The first passage is from his twelfth letter:

“Since everything that exists in time exists as a succession, the very fact of something existing at all means that everything else is excluded. When we strike a note on an instrument, only this single note, of all those it is capable of emitting, is actually realized; when man is sensible of the present, the whole infinitude of his possible determinations is confined to this single mode of being. Wherever, therefore, this drive functions exclusively, we inevitably find the highest degree of limitation. Man in this state is nothing but a unit of quantity, an occupied moment of time – or rather, he is not at all, for his Personality is suspended as long as he is ruled by sensation, and swept along by the flux of time.” [from the German/English parallel translation of E. Wilkinson and L. Willoughby, Clarendon Press, 1982 (p.79)]

This is part of his description of three different drives that may be found in human nature; the sensuous drive, the form drive and the balancing drive of play. (Stofftrieb, Formtrieb, Spieltrieb). Here the drive toward matter or sensation.

We have a very perceptive description of how man is embedded in time. A theme also central to astrology. Looked at closely we find that the perceptual reality, the actual looking at the heavens is so exclusive and so limited that it is not accessible to interpretation, partly because we are physiologically only able to focus on one star or planet at a given moment! The chart we may look at; whether horary, natal or mundane, is merely a quantitative description of sensible experience transposed to glyphs and numbers, nothing more. It is one moment of time conserved on paper, much like a concert conserved in a folio and as such utterly meaningless. Some other human activity is required to give it meaning! We’ll explore this soon.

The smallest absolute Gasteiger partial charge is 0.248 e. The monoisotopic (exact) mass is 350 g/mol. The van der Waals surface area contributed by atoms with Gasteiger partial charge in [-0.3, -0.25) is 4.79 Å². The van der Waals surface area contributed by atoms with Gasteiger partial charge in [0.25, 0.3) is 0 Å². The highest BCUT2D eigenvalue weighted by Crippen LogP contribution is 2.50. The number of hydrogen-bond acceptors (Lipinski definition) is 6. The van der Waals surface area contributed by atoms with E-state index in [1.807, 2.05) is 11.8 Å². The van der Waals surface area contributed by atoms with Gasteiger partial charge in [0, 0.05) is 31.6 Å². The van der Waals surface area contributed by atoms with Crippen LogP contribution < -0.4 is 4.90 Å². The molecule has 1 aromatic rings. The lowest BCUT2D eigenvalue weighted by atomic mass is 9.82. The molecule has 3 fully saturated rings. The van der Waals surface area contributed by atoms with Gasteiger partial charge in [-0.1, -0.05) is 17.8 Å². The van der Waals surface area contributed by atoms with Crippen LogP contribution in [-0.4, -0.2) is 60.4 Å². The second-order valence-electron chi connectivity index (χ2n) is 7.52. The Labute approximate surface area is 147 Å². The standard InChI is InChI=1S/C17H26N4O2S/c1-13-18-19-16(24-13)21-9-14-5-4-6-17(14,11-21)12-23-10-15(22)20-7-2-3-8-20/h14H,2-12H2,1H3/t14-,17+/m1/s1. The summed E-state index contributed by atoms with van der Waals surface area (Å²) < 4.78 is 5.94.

There is another aspect to this and that is what truly is the astrologer’s sensible reality? What “substance” does he manipulate or seemingly manipulate? We could say that this is time. Time is movement and if the astrologer forgets this he has closed one of the major portals of understanding. This is perhaps why in the astrological tradition the application and separation of planets to one another is so important and why transits, a modern preoccupation, are generally neglected. Why? A transit, although the name implies movement, is a quantification and not the movement itself. It really isn’t important whether Saturn is transiting your natal Sun. You are not going to die and you might not experience any unpleasantness at all! (and don’t bother about hearsay or statistics, a Venus transit or any other planet might statistically give the same result or lack of result). What you might want to do instead is consider whether that Saturn applying square to the Sun in your natal chart is far more significant.